One planting feature that’s synonymous with Wimbledon is the green foliage that wraps itself around Centre Court. “It’s completely covered in Parthenocissus tricuspidata, which most people will know as Boston ivy,” reveals Falconer. And as beautiful as it may seem, the ivy (which is a close relative of Virginia creeper) comes with its challenges. “It’s not easy to look after – it grows very quickly,” he adds.

“One of the members of the team has just spent a week working around Centre Court on a scissor lift, cutting away ivy from windows and vents, trimming and tidying just to get us through the two weeks of the Championship. We’re already going back around again – within a week, it can grow a foot (30cm) or even more.”

It’s unlikely, however, that the ivy will disappear, despite the maintenance it requires, because it’s another part of the history of the venue and the event. “I believe it was used to soften the original concrete court structure, which was perhaps not as pretty as they can make buildings in this day and age,” says Falconer. “I’ve seen pictures in the archives from the 1920s where the ivy is on Centre Court, so it goes back a long way!”

6. Try to deal with weeds and pests naturally

Wimbledon gets unwanted visitors, just like any garden

Gardening staff trimming the hedges at WimbledonCredit: AELTC/Thomas Lovelock

As with any any other garden, there’s plenty of weeding to be done at Wimbledon. Falconer is realistic in that he and his team can’t keep on top of everything, so there will be weeds here and there. Happily, he has fewer pest problems, other than with his topiary…

“The only real pest issue we have is the buxus caterpillar [also known as box tree moth], which we keep on top of with pheromone traps. And we use buxus [box] slightly less than we used to, because infestations can become a bit of a problem.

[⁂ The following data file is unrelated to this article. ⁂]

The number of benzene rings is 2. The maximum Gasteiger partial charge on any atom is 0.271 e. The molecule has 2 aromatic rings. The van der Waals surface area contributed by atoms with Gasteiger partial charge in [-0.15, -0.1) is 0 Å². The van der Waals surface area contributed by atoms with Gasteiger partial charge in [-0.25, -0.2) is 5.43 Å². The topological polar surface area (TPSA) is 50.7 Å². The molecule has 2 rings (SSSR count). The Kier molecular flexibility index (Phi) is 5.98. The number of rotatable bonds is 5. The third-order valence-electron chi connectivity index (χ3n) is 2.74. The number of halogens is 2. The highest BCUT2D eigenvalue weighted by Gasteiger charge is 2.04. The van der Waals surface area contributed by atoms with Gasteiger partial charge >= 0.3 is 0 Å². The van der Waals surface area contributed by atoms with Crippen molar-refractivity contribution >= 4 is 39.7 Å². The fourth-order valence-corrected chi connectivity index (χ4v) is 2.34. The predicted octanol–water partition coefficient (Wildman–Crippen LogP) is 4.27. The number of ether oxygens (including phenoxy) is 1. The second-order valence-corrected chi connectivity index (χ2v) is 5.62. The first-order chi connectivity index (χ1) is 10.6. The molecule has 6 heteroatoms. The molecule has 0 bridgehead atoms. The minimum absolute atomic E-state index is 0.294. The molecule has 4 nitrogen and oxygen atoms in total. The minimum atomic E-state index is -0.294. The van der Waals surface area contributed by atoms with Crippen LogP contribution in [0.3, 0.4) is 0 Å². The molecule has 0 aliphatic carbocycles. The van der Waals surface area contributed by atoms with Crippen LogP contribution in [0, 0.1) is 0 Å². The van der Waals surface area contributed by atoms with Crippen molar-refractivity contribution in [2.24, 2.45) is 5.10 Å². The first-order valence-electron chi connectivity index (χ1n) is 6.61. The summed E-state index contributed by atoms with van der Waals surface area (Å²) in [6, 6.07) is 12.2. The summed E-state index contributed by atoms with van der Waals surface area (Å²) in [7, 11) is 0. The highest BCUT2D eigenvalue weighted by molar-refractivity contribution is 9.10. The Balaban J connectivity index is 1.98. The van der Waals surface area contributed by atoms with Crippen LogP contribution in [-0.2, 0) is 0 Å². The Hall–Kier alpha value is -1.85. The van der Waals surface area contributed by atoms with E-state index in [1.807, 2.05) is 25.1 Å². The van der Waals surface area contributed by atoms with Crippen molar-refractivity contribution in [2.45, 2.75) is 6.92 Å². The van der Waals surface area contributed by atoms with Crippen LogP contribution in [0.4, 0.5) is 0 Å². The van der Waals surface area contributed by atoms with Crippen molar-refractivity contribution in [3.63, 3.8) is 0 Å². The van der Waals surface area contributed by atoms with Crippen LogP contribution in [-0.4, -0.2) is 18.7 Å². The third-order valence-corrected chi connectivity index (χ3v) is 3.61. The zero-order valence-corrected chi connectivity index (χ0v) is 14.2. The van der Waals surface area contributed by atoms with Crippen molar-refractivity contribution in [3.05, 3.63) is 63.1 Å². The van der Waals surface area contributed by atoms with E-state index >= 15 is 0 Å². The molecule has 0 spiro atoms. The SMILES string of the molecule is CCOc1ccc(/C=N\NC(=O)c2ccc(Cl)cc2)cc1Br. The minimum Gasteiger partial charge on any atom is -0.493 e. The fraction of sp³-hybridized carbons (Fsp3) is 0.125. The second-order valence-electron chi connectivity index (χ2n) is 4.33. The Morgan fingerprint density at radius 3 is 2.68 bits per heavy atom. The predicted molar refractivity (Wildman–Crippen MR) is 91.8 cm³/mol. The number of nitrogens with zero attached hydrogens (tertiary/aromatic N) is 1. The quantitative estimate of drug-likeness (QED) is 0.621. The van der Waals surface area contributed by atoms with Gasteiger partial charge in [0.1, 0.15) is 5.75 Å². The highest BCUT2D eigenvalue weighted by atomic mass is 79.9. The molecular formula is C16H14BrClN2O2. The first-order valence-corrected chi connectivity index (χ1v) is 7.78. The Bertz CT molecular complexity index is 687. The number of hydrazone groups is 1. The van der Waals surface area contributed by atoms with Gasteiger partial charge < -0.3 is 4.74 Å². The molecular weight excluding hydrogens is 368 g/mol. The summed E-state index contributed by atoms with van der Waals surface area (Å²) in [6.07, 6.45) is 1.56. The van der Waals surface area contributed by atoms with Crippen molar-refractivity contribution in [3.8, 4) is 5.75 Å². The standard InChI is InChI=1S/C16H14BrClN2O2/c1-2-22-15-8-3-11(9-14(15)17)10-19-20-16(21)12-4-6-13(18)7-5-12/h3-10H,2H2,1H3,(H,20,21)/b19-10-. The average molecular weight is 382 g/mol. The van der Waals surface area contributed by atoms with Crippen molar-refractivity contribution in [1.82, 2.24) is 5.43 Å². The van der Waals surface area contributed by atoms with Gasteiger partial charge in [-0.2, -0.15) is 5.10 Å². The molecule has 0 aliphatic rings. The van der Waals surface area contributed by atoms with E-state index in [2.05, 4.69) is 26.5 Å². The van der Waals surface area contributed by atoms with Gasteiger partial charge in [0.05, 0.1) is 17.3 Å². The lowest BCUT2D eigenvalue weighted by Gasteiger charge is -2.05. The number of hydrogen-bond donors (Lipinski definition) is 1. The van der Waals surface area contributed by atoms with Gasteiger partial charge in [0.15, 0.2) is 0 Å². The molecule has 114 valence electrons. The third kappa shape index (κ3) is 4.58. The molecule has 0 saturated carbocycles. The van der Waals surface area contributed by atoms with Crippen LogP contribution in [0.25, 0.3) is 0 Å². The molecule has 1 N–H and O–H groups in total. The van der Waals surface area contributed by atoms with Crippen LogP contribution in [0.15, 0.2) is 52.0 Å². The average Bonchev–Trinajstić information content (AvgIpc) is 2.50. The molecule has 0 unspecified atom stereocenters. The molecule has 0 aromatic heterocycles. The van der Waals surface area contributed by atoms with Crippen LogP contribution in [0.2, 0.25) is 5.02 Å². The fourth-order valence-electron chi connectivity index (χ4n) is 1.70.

“Otherwise we’re a site with lots of birds and wildlife that happily feed on the insects and keep on top of them for us. Only if it’s really necessary will we intervene with any sort of insecticide, but we try not to.

“If you’re clean and tidy with your maintenance you won’t introduce too many pests, and there’s enough wildlife to take care of what is there.”

Amy Cutmore

Written by Amy Cutmore she/her


Amy Cutmore has been writing about interiors for more than 20 years, harking back to the days when glossy red kitchens, toile de Jouy and rag rugs were all the rage, and everyone wanted a Changing Rooms makeover. You’ll have seen Amy’s work at Britain’s biggest homes titles, including Ideal Home, where she served as Consumer, Technology and Group Digital Editor. She has also edited or written for Homes & Gardens, Livingetc, 25 Beautiful Homes, Real Homes, Gardeningetc, Inside Readers’ Homes, Inspirations for Your Home, Country House & Home, Top Ten Reviews, Trusted Reviews and Country Life.